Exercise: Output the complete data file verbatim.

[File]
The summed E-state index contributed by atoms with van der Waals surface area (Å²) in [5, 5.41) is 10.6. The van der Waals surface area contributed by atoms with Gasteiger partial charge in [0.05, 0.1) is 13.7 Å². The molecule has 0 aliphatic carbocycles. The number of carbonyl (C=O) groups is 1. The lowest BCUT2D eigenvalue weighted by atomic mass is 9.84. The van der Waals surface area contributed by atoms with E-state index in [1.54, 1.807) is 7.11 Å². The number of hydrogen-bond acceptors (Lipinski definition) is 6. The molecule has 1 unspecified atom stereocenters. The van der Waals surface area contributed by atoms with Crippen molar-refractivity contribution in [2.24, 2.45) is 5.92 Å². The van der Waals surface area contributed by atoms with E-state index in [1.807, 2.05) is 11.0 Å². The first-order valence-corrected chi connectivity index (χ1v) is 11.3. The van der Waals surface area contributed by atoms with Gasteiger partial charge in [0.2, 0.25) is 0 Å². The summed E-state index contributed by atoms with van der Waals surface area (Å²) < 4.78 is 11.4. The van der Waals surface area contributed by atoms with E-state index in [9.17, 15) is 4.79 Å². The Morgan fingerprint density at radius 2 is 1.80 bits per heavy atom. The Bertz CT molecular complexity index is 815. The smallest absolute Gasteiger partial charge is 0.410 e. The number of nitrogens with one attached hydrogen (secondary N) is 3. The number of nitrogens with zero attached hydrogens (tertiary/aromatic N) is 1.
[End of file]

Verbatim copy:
The summed E-state index contributed by atoms with van der Waals surface area (Å²) in [5, 5.41) is 10.6. The van der Waals surface area contributed by atoms with Gasteiger partial charge in [0.05, 0.1) is 13.7 Å². The molecule has 0 aliphatic carbocycles. The number of carbonyl (C=O) groups is 1. The lowest BCUT2D eigenvalue weighted by atomic mass is 9.84. The van der Waals surface area contributed by atoms with E-state index in [1.54, 1.807) is 7.11 Å². The number of hydrogen-bond acceptors (Lipinski definition) is 6. The molecule has 1 unspecified atom stereocenters. The van der Waals surface area contributed by atoms with Crippen molar-refractivity contribution in [2.24, 2.45) is 5.92 Å². The van der Waals surface area contributed by atoms with E-state index in [1.807, 2.05) is 11.0 Å². The first-order valence-corrected chi connectivity index (χ1v) is 11.3. The van der Waals surface area contributed by atoms with Gasteiger partial charge in [0.2, 0.25) is 0 Å². The summed E-state index contributed by atoms with van der Waals surface area (Å²) < 4.78 is 11.4. The van der Waals surface area contributed by atoms with E-state index in [9.17, 15) is 4.79 Å². The Morgan fingerprint density at radius 2 is 1.80 bits per heavy atom. The Bertz CT molecular complexity index is 815. The smallest absolute Gasteiger partial charge is 0.410 e. The number of nitrogens with one attached hydrogen (secondary N) is 3. The number of nitrogens with zero attached hydrogens (tertiary/aromatic N) is 1.